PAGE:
After the photo are links to more images, and information about majolica and its history.

Circa 1890 Ginori plate
Recently sold at Xupes

Italian Ceramics from the Middle Ages to the Present
Museo Internazionale delle Ceramiche

"History of Italian Ceramics"
Italian Pottery Outlet website

Renaissance Maiolica: Painted Pottery for Shelf and Table
Overview on The Met website of an exhibition that just closed in July

Wednesday, September 27, 2017

Family + Art/Craft: Quilts

Family + Art/Craft: An artist friend of mine emailed yesterday that she thought my work looked like "Amish quilts on acid!" Once again, I wonder if I was influenced by the beautiful quilts I inherited from my grandmother. Although not Amish, they have the familiar patterns that were popular throughout the mid-west in the late 1800s and early 1900s. My quilts were made by my grandmother, great-grandmother, at least one great-aunt, and a quilting group of women to which my grandmother and her sister belonged. I grew up with one of the quilts always on my parents' bed, and my mother has one on her bed today. There are several more. I think it's time to retrieve them from storage to enjoy again.

Catalog from a show in 2010: "Quilts : masterworks from the American Folk Art Museum" by Elizabeth V. Warren, with a preface by Maria Ann Conelli, a foreword by Martha Stewart, and an introduction by Stacy C. Hollander [Available here and here.]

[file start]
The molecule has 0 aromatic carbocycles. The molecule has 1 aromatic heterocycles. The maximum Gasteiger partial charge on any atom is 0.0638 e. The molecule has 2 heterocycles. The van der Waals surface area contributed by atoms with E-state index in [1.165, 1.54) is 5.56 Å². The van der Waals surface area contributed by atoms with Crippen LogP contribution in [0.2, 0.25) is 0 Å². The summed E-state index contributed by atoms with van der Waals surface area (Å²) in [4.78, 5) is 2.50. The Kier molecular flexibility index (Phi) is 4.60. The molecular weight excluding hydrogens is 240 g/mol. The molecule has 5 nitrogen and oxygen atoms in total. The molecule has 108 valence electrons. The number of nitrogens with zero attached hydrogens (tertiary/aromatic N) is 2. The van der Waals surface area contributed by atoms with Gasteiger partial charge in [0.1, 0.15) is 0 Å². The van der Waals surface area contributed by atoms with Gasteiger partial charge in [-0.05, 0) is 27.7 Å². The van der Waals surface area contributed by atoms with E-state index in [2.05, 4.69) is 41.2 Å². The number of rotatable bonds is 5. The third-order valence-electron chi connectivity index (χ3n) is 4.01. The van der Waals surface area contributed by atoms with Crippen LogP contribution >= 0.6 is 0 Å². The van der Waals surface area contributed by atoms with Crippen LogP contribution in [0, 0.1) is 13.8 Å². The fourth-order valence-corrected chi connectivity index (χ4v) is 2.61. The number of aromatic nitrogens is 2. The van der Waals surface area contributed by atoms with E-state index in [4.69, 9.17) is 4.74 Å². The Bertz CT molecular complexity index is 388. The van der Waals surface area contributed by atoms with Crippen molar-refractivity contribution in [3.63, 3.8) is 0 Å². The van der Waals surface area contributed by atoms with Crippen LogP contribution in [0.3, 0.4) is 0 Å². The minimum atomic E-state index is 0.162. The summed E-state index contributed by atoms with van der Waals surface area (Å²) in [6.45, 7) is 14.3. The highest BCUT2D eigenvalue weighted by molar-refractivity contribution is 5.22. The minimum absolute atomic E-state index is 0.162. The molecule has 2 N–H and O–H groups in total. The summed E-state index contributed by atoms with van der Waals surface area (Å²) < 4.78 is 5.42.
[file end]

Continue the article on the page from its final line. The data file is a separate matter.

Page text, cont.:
Tuesday, September 26, 2017

Family + Art/Craft: Hand-painted China Plates

Family + Art/Craft: On the kitchen walls are six beautiful hand-painted plates. They've gone from home to home with me, ever since I inherited them from my maternal grandmother. They are all different in style, I don't know how old they are, and I'd have to look at the backs to be reminded of their pedigree -- or lack of one. I just checked the smallest one that has a delicate floral border. It's marked "Stouffer's Hand Decorated" which means it was painted between 1905 and 1907 at the Stouffer Studio in Chicago. It's also marked J&C Bavaria, referring to Jaeger & Co. which produced china in the Marktredwitz area in the Free State of Bavaria, Germany. Was it their manufacture? That's what the mark would indicate. Their design? I wonder. ~ I have always loved these plates. Florals, a still life of fruit, and a pastoral landscape. I can't imagine living without them. Learn more about the Stouffer Studio in Chicago here.

Jacob H. Stouffer portrait, ca. 1905-1910

Wednesday, September 20, 2017

Art Inspiration from Ancestors: Belgian Lace

I've always loved lace and have several beautiful items which were made by my great aunt, who was very adept at all kinds of needlework. Is my affinity for lace -- and was hers -- influenced by our family history? From the late 1500s to 1663, our ancestors lived in a city called Kortryk (Dutch) or Courtrai (French) in the Spanish Netherlands which, in modern times, became Belgium. Belgium has long been known for its superb lace, and it turns out that Courtrai was a center of lace-making at that time, due, in significant part, to its location. The thread used in making the exceptionally delicate Brussels lace is of exquisite fineness and the steeping of flax for its creation was done in the nearby river, Lys, "which gives better results than any other water." ("A History of Handmade Lace," Emily Jackson, 1900)